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Carol A LaCroix

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The Age of Forgetfulness
by Carol A LaCroix   
Rated "G" by the Author.
Last edited: Wednesday, September 21, 2011
Posted: Wednesday, September 21, 2011

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Carol A LaCroix

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This article focuses on forgetfulness during the aging process and a particularly bad day.

Forgetfulness has been a part of my life as far back as I can remember.  Misplacing keys, losing my glasses, or not remembering why I entered a room is all too familiar for me.  I don't know when the downward trend began, but lately this phenomenon has grown worse.  Addresses are impossible.  I might recall how to get some place, but not have the foggiest idea of the street numbers.  And, telephone numbers:  I don't even try to remember them anymore.  I write them down and have them where I can find them.  Even then. there are times I don't remember where I put them.  If I meet someone who seems to know me, I avoid calling names until my mind kicks into gear.  Until then, I politely nod yes or no and act as if I recognized them at first glance.

On a typical day not long ago, I went to town on some errands.  I try to make it a habit to write out a list before I leave home so I won't forget anything.  That day was no exception, but I'd lost my list.  I couldn't remember where I'd left it and the various items on the list had become fragmented bits and pieces floating around in my mind.  I found I would have to wing it.

I'd remembered the groceries, been to the bank, and picked up my medicine.  Then, I found myself on Mall Drive.  I looked at the familiar scenery.  Regency Mall was on the right and strip shopping on the left, but nothing clicked as to why I had chosen this route.  It wasn't until I spotted McLendons off to the left that I remembered my glasses needed adjustment.

After parking, I stepped out of my van and into the shop.  It was as if I were seeing it for the first time and it gave me an errie feeling, almost as if I'd entered a time warp.  The technician called me by name, but I had no idea who he was or that I'd dealt with him some time previously.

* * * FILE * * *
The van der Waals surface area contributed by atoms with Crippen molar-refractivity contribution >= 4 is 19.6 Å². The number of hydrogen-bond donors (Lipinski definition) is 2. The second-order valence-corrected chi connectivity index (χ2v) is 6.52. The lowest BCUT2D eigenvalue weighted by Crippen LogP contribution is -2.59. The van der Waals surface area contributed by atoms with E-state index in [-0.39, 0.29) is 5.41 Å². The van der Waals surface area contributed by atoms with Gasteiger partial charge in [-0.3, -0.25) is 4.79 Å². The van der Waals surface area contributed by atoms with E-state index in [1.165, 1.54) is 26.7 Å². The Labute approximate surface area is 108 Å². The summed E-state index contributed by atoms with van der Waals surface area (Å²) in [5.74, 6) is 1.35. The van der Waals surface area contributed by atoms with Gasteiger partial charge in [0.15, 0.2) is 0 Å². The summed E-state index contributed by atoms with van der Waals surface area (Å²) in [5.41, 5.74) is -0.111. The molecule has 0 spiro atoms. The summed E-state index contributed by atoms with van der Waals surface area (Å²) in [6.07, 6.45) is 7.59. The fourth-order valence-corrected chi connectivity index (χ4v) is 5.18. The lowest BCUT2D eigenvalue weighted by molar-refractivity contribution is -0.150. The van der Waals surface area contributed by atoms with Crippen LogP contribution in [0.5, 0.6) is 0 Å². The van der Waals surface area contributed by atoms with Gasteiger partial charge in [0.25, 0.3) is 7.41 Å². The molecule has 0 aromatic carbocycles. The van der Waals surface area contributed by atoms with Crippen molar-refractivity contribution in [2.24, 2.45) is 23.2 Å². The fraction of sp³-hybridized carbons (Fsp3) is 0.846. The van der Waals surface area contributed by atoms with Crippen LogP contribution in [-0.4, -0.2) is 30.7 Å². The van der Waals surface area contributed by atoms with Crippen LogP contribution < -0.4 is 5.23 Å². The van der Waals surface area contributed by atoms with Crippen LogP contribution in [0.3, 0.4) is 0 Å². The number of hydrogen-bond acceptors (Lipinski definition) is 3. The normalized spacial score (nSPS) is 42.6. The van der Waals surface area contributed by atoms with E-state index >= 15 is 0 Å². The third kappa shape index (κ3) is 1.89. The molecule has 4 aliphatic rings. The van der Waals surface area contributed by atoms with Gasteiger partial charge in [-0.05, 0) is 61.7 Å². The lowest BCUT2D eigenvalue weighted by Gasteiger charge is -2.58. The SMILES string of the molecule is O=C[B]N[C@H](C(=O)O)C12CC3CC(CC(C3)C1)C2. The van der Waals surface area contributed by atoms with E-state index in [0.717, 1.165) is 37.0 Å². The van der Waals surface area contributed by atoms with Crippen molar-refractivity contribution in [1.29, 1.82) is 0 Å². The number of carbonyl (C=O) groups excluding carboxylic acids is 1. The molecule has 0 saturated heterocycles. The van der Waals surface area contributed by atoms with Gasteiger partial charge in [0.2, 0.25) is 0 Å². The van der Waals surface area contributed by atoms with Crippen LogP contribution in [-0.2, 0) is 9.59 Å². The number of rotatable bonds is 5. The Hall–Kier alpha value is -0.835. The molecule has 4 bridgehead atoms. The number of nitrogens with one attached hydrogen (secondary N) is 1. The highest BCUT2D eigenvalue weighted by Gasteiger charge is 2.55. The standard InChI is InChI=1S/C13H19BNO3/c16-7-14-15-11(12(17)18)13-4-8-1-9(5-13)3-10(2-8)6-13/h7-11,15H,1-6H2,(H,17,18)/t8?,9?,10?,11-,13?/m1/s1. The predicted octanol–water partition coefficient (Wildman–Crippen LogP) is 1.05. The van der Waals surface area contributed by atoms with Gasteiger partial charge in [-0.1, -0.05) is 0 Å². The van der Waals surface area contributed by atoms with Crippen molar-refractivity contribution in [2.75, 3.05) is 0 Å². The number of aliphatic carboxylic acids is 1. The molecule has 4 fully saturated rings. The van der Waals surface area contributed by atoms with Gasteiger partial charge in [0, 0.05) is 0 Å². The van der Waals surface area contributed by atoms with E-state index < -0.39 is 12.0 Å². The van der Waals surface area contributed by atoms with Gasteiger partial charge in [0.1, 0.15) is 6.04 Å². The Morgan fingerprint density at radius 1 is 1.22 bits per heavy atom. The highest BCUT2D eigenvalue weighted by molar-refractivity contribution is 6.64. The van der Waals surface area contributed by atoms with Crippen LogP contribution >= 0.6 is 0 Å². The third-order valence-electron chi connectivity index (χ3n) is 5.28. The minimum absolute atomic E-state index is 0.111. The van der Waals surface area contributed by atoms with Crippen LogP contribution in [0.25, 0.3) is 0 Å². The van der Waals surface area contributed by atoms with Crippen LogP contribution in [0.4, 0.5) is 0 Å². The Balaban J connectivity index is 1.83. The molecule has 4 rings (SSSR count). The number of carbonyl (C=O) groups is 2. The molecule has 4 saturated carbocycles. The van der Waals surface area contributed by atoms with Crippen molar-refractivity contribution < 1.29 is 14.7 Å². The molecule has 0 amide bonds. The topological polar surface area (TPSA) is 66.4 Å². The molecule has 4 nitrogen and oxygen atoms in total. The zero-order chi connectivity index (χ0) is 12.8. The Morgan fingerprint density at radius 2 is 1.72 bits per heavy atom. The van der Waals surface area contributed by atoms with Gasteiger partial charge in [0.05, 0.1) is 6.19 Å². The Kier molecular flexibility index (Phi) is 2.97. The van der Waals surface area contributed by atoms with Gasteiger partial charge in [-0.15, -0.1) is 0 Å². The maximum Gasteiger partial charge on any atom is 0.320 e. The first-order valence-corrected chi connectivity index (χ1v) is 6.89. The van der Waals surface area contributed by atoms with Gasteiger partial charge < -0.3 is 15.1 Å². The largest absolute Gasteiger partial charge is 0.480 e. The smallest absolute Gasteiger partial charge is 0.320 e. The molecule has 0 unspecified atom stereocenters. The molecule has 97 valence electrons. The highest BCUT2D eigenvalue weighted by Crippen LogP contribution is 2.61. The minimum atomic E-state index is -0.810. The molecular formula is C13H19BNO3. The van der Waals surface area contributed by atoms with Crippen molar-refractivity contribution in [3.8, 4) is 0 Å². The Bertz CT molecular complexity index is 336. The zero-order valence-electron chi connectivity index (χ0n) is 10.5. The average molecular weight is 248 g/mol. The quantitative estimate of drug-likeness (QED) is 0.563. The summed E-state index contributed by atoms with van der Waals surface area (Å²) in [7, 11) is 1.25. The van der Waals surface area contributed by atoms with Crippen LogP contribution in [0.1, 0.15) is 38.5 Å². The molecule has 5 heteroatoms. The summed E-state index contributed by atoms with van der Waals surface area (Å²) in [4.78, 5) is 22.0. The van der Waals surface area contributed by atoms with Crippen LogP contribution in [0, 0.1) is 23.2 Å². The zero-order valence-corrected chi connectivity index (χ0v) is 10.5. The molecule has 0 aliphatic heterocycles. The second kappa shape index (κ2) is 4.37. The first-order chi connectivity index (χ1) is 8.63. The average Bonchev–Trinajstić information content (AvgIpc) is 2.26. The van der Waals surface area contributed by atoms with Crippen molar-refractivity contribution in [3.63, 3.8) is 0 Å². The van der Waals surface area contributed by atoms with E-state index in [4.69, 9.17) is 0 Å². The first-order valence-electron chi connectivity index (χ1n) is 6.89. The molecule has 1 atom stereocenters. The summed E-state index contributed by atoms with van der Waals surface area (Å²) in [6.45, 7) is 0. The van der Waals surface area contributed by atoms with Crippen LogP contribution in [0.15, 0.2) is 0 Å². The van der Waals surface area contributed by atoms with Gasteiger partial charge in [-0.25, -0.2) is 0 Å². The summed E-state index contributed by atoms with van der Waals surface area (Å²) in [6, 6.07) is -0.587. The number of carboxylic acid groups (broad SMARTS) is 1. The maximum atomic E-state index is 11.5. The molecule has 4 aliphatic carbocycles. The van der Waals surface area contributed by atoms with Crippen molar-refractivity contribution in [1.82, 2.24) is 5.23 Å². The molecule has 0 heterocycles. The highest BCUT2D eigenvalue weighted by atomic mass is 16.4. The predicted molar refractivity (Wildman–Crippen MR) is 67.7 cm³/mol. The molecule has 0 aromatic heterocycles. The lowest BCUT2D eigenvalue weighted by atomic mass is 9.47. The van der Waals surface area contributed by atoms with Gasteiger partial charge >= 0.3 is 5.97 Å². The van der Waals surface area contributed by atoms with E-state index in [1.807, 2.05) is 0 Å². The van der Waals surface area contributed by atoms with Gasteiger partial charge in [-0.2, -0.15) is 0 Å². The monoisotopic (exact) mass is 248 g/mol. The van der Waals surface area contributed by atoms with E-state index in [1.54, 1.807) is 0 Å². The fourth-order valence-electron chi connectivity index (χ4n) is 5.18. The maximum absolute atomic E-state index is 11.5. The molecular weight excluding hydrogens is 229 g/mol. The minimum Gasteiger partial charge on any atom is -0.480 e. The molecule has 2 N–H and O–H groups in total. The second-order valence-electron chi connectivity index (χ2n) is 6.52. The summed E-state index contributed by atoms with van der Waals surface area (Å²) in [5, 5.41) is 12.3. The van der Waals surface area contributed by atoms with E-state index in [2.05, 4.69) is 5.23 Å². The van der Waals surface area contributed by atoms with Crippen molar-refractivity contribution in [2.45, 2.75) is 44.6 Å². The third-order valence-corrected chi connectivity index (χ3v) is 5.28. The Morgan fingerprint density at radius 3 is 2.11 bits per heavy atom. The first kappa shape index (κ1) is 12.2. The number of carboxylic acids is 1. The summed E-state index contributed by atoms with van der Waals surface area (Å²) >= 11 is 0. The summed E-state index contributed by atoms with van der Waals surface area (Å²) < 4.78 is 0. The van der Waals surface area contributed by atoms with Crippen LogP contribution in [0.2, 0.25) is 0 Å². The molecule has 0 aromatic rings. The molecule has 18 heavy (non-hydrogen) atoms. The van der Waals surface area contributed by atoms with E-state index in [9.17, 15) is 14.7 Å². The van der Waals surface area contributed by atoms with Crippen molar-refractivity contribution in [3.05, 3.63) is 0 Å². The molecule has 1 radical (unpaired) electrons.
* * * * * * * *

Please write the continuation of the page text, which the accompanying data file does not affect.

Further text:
I shivered as I left the shop.  I wasn't sure why, but I was glad to be out of there.  I set out in my van and headed north.  I crossed familiar side streets, stopped at the usual lights, but I had no idea why I had come this way.  Was I simply on my way home?  Not likely.  It would be the long way around.

It wasn't until I was almost to the barber stop that I realized I needed a hair cut.  After I'd settled down into the chair, the barber asked,"Is something wrong?  You seem nervous, not quite yourself today."

How could I tell him what was going on?  I didn't know myself.  I answered, "i'm fine.  Just a little tired.  That's all."

The rest of my hair cut was in silence.

I was glad to see home.  To be honest, I was glad I could remember how to get home.  I was depressed and feeling very sorry for myself so once inside the door, I wept until I could weep no more.  If this was what old age was like, I wanted no part of it; that is, until the realization of not growing old crept up on me.  I felt as if I was falling to pieces.  I was already wearing glasses and dentures had been a part of my life for a number of years.  Of late, I had gained a hearing aid and gone through cataract surgery with lens implants.  I had also started using a scooter in order to get around the large shopping plazas easily.  Was my memory going to be the next to go?  If so, would there be an implant for me?  I don't think so.

Exhausted from cryiong, I took a nap.  There was a time I considered a nap a luxury.  Now, it's a necessity.  My brain quits functioning and I am asleep.  It was about an hour later when I awoke with a new zeal.  I didn't remembetr a thing.

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Reviewed by Debbie Lacy
This was a very interesting article Carol which brings to mind some of the things you've mentioned that I have been experiencing. Like while talking to someone about something and the thought slips my mind as to what I wanted to say. Ugh! I hate that! Then later I remember what it was I wanted to stay or a vital point I wanted to make! I'm also posting more "post its" all over the house to help me remember things! I'm slowly coming to grips that its a sign of aging so oh well! It's coming whether I like it or not! Thanks for sharing such an interesting write. :)

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